Australia launched an online register of clinical trials so that patients can search for potential treatment opportunities as recruitment falls short for many Phase III efforts in the country, the Australian newspaper reported.
|Australia Health Minister Sussan Ley|
Australia's Health Minister Sussan Ley said a website would allow researchers, doctors and sponsors more detail in searching out the prospect of promising therapies after other avenues were exhausted, the newspaper said.
Clinical trials in Phase III usually use a control group taking placebos, and the article did not discuss that aspect, or whether informed consent rules would also be tweaked, or how the register would differ from sites like clinicaltrials.gov.
Other countries in Asia such as Singapore, South Korea and China also seek to attract early stage trails through simplified registration and online sites.
But the focus on Phase III recruitment in Australia would be an expansion of those efforts locally.
The Australian said that almost half of Phase III clinical trials in Australia fail to meet recruitment targets and that overall clinical trials conducted in Australia fell 7% between 2012 and 2013.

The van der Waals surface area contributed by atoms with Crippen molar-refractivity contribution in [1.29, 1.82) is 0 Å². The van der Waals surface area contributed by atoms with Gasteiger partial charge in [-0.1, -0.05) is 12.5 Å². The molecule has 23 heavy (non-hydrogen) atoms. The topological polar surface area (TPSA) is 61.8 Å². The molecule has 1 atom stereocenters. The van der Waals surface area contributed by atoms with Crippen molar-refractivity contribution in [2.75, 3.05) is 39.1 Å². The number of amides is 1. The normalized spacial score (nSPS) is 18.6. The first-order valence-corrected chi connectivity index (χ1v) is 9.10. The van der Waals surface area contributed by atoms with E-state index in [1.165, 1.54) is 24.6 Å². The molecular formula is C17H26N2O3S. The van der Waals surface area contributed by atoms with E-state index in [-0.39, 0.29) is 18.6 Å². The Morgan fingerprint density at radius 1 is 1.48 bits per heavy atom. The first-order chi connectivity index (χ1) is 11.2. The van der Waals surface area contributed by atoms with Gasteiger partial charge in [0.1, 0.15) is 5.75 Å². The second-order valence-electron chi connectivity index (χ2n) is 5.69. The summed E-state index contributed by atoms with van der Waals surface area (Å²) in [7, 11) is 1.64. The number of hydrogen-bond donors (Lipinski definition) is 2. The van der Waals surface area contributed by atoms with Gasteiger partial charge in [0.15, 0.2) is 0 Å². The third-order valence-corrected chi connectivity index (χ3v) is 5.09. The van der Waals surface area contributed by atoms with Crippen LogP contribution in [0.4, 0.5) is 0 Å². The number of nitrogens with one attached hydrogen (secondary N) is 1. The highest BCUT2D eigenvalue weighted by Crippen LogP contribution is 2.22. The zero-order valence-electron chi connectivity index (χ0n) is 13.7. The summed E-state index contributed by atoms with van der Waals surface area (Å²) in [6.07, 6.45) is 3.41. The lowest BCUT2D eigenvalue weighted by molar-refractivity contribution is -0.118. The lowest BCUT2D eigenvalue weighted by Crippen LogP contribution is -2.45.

Australia has proposed a $20 billion Medical Research Future Fund paid for through government and copay contributions, with local venture capital firm Brandon Capital Partners earlier this year announcing an A$200 million fund focused on promising biotech.
By contrast regionally, India, with the world's second-largest population at 1.3 billion, fails to attract fewer than 2% of global trials, leading to calls for the government and domestic drugmakers to take a greater interest, according to the Times of India.
One expert noted that India and the United States have, relatively speaking, "a comparable disease burden," but the United States files 20 times the number of drug patents filed in India.
Another expert cited by the Times of India said the reason has to do with India's bad reputation in the clinical trial sector, probably deserved since, as he said, "there are no rules to govern clinical trials in India, which is the foremost requirement before we start trials."
India's other problem, he said, is there is less awareness about trials there compared to the States, thus sharing some of Australia's problem.